This article is posted with permission from Environmental Working Group
Environmental Working Group (EWG)'s Guide to Healthy Cleaning reviews and rates more than 2,000 popular household cleaning products with grades A through F, based on the safety of their ingredients and the information they disclose about their contents.
In the making for more than a year, EWG’s Guide to Healthy Cleaning, the only one of its kind, has found that hazardous industrial chemicals lurk in far too many bottles and boxes under Americans’ sinks and on laundry room shelves.
Just 7 percent of cleaning products adequately disclosed their contents. To uncover what’s in common household cleaners, EWG’s staff scientists spent 14 months reading product labels and digging through company websites and technical documents. We researched ingredients and contaminants in 15 government, industry and academic toxicity databases and numerous scientific and medical journals. Read more at our website
With EWG’s help, consumers can shop smart – and also change the marketplace by pressing the cleaning industry to come up with safer formulations and to label ingredients clearly and completely.
EWG’s key scientific findings:
- Some 53 percent of cleaning products assessed by EWG contain ingredients known to harm the lungs. About 22 percent contain chemicals reported to cause asthma to develop in otherwise healthy individuals.
- Formaldehyde, a known human carcinogen, is sometimes used as a preservative or may be released by other preservatives in cleaning products. It may form when terpenes, found in citrus and pine oil cleaners and in some essential oils used as scents, react with ozone in the air.
- The chemical 1,4-dioxane, a suspected human carcinogen, is a common contaminant of widely-used detergent chemicals.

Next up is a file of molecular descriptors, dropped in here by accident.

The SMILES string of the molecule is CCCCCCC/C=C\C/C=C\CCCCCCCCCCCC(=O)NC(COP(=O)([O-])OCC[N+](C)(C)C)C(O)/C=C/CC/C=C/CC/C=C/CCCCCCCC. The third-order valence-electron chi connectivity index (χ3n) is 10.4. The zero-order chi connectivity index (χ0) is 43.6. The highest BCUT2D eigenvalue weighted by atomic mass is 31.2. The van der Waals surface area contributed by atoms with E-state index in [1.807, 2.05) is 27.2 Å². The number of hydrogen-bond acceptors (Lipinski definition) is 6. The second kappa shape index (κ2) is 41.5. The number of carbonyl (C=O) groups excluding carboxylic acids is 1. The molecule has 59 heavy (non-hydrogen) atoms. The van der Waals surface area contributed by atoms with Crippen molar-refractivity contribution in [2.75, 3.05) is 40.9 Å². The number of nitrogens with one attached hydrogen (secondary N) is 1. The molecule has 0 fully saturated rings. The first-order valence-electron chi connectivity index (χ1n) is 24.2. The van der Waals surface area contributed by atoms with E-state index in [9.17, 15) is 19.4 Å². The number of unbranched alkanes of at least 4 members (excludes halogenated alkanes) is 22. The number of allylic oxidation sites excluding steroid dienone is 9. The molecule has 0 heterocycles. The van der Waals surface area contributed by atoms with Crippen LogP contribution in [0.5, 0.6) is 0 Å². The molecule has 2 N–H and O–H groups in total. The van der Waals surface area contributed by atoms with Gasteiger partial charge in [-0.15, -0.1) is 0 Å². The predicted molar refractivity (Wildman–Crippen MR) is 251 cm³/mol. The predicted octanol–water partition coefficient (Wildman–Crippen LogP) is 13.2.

- Chloroform, a suspected human carcinogen, sometimes escapes in fumes released by products containing chlorine bleach.
- Quaternary ammonium compounds (“quats”) like benzalkonium chloride, found in antibacterial spray cleaners and fabric softeners, can cause asthma.
- Sodium borate, also known as borax, and boric acid are added to many products as cleaning agents, enzyme stabilizers or for other functions. They can disrupt the hormone system.
- Many leading “green” brands sell superior products, among them Green Shield Organic and Whole Foods’ Green Mission brand. But not all cleaners marketed as environmentally conscious score high. Some “green” brands, including Earth Friendly Products, and BabyGanics, do not disclose ingredients adequately.
EWG recommends avoiding some products altogether because they’re unnecessary or there are no safer alternatives. Among them:
- Air fresheners contain secret fragrance mixtures that can trigger allergies and asthma. Open windows or use fans.
- Antibacterial products can spur development of drug-resistant superbugs.
- Fabric softener and dryer sheet ingredients can cause allergies or asthma and can irritate the lungs. Try a little vinegar in the rinse cycle.
- Caustic drain cleaners and oven cleaners can burn eyes and skin. Use a drain snake or plunger in drains. Try a do-it-yourself paste of baking soda and water in the oven.
“Natural” doesn’t mean non-toxic
Though plant-based ingredients don’t use petrochemicals, some plant-derived substances can cause allergic reactions. Some chemicals used in “green” product lines have not been thoroughly tested and get C’s for lack of safety data.
The scarcity of solid data about risks associated with cleaning product contents underscores the need for reform of the federal Toxic Substances Control Act of 1976, to require safety testing of chemicals on the market.
Consumers have a right to know
Ingredient labels are mandatory for food, cosmetics and drugs – but not for cleaning products. Manufacturers aren’t required to disclose all ingredients in their cleaners and many don’t, including some makers of “green” cleaners.
EWG urges consumers to tell manufacturers and legislators they want these products and any labeled with a complete list of ingredients, including individual chemicals in fragrance impurities present. Publishing ingredient information on the web or requiring consumers to telephone the company is not good enough.